On Thursday, over 50 Department of Justice and federal government employees gathered at the department to observe the Transgender Day of Remembrance, a day to celebrate the courage and honor the memory of victims of anti-transgender discrimination and violence. The keynote speaker was Diana Flynn, Chief of the Appellate Section of the Civil Rights Division, who offered a presentation about the ways in which the Civil Rights Division and other federal agencies have been working to end all forms of discrimination on the basis of gender, including gender identity and expression. Other speakers included Robert Moossy of the Civil Rights Division’s Criminal Section, who spoke of the division’s efforts to investigate and prosecute gender-identity motivated violence under the Matthew Shepard and James Byrd, Jr. Hate Crimes Prevention Act; Becky Monroe, Acting Director of the Community Relations Service (CRS), who spoke about CRS’ work with communities affected by anti-transgender hate crimes; and Matt Nosanchuk, Senior Counselor the Assistant Attorney General for Civil Rights, Tom Perez. Transgender individuals – meaning people whose gender identity or internal sense of being male or female is different from the gender marker assigned to them at birth – face enormous odds. According to a recent survey by the National Center for Transgender Equality, discrimination against transgender individuals is pervasive: 63% of respondents said they had experienced a serious act of discrimination that had a major impact on their quality of life and ability to sustain themselves financially or emotionally. As a result, transgender individuals are four times more likely to live in extreme poverty than the general population, and 41% reported attempting suicide. They are also too often the target of violent crime, including murder. Other than the Shepard-Byrd hate crimes statute, no federal law explicitly prohibits discrimination on the basis of gender identity. Most federal laws, however, do prohibit discrimination on the basis of sex, and the Civil Rights Division has been actively exploring ways in which the Department can use these laws to address discrimination against transgender individuals. For example, the Civil Rights Division’s Education Section has participated in a number of cases involving the harassment of students because of their real or perceived failure to conform to sex stereotypes. (The division's employees recently filmed a video for the It Gets Better project.) Although the “sex stereotyping” theory is the most well-established avenue for securing protection for transgender people against discrimination, the Civil Rights Division is committed to exploring all viable arguments that can be made to ensure equality under the law for all people, irrespective of gender identity and expression. Moreover, under the authority of the Matthew Shepard and James Byrd, Jr. Hate Crimes Prevention Act, the Civil Rights Division has engaged in outreach to the transgender community to encourage it to seek help from law enforcement when hate crimes occur, and has helped train thousands of law enforcement officers on the new law and on the importance of responding to victims of anti-transgender violence. The Division also documented violations of the civil rights of transgender individuals in its comprehensive findings letter from its investigation of the New Orleans Police Department. When violence does occur, the Community Relations Service has worked with communities affected by that violence to build bridges – by facilitating communication and building trust – between those communities, with the goal of preventing future violence. As our speakers reminded us, what is often lost in debates about transgender individuals and issues, is that transgender lives are human lives. The Transgender Day of Remembrance is a day to recommit ourselves to breaking the cycle of discrimination and violence that affects far too many transgender Americans.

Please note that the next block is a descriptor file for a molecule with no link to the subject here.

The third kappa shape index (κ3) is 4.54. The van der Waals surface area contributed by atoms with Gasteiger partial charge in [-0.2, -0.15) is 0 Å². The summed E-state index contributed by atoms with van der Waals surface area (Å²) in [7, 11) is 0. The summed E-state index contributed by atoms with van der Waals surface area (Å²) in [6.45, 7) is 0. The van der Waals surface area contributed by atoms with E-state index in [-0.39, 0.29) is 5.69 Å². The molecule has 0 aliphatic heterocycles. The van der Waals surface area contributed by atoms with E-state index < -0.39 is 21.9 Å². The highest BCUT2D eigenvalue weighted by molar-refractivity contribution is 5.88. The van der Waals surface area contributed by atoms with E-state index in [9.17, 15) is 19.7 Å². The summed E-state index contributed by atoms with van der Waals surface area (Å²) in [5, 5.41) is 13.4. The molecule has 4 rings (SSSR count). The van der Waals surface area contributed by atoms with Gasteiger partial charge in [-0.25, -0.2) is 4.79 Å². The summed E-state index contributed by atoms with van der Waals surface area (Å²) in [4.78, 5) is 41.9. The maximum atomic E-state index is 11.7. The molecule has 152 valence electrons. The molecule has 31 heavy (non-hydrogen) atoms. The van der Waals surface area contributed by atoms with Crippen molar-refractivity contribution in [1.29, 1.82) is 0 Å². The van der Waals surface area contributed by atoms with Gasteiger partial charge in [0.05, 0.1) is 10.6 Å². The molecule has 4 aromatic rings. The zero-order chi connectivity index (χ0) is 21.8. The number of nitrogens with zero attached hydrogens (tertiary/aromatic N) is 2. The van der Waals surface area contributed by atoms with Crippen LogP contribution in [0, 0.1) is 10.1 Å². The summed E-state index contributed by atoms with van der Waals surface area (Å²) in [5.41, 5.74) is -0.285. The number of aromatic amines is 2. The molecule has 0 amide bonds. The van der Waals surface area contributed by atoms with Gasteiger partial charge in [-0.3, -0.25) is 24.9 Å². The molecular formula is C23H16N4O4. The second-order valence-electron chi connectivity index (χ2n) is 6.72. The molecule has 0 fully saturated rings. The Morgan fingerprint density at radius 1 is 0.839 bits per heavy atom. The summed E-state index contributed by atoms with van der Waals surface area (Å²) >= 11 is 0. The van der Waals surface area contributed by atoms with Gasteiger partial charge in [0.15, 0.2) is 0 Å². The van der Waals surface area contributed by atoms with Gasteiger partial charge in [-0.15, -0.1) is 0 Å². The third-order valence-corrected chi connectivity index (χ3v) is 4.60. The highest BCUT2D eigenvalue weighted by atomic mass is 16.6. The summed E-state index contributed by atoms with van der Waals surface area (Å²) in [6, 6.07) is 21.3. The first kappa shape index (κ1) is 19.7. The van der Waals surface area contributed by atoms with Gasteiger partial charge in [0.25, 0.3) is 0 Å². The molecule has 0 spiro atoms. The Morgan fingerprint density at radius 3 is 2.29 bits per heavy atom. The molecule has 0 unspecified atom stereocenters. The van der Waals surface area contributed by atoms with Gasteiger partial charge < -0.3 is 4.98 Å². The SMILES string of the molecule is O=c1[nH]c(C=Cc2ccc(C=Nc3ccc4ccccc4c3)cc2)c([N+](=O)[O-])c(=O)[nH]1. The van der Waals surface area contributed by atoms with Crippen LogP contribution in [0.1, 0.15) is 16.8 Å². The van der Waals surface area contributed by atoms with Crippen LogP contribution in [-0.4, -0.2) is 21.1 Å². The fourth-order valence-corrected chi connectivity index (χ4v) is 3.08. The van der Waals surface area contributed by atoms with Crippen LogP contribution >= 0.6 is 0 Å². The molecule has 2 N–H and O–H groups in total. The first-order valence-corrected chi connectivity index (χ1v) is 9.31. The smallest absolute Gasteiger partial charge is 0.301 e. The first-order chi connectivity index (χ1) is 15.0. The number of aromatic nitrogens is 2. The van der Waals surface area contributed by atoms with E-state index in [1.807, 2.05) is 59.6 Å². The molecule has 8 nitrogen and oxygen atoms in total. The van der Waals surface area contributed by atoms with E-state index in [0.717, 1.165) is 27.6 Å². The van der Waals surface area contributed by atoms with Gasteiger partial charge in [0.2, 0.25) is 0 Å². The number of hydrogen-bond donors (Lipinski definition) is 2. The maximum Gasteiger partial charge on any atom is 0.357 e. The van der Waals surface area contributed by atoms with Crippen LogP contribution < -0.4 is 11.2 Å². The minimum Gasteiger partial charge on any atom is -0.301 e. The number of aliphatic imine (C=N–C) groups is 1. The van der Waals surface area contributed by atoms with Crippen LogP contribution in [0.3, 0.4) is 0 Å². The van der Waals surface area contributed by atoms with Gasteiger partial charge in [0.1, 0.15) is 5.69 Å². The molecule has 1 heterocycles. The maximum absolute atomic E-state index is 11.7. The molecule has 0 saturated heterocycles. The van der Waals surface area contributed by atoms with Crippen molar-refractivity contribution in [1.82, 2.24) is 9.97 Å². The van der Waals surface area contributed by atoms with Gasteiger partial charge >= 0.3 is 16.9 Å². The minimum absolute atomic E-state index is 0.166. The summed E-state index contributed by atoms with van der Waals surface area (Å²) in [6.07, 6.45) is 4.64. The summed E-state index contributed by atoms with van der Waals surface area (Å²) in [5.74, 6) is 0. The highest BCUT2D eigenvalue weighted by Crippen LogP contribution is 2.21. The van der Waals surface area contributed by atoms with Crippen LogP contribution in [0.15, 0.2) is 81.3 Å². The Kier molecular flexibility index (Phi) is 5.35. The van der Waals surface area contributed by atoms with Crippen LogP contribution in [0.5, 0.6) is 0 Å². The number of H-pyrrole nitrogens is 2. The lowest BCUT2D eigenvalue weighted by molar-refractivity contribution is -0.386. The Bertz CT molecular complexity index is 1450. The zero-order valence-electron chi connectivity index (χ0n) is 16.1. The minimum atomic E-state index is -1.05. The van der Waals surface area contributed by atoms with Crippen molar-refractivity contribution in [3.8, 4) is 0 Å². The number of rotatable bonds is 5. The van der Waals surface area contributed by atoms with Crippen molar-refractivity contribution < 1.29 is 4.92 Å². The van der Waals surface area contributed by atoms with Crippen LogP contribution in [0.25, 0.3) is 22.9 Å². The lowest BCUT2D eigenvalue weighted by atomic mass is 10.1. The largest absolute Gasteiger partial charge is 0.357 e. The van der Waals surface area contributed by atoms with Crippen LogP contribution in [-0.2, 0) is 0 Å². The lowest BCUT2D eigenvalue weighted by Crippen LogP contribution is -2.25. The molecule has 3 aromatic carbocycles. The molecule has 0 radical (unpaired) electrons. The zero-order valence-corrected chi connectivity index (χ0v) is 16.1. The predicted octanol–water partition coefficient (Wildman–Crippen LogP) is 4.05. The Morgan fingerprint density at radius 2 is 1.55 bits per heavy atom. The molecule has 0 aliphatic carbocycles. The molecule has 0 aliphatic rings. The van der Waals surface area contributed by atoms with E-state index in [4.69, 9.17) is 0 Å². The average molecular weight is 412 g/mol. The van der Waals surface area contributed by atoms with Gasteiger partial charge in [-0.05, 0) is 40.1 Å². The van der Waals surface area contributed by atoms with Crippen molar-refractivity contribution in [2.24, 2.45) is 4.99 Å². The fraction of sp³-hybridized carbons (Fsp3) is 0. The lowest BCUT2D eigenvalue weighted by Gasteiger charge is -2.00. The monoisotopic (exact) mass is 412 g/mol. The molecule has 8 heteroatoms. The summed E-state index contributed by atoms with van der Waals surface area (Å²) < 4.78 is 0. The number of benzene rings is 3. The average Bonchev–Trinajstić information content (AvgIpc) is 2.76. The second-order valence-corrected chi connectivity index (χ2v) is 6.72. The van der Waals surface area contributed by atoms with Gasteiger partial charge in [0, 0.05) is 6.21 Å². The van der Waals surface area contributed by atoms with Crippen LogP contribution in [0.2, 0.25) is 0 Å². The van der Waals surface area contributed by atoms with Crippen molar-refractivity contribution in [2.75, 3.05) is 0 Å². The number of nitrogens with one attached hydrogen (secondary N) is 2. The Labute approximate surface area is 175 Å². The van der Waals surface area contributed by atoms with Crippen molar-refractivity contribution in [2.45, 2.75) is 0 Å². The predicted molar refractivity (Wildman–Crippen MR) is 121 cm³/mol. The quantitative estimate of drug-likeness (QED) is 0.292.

November 18, 2011
Updated September 15, 2014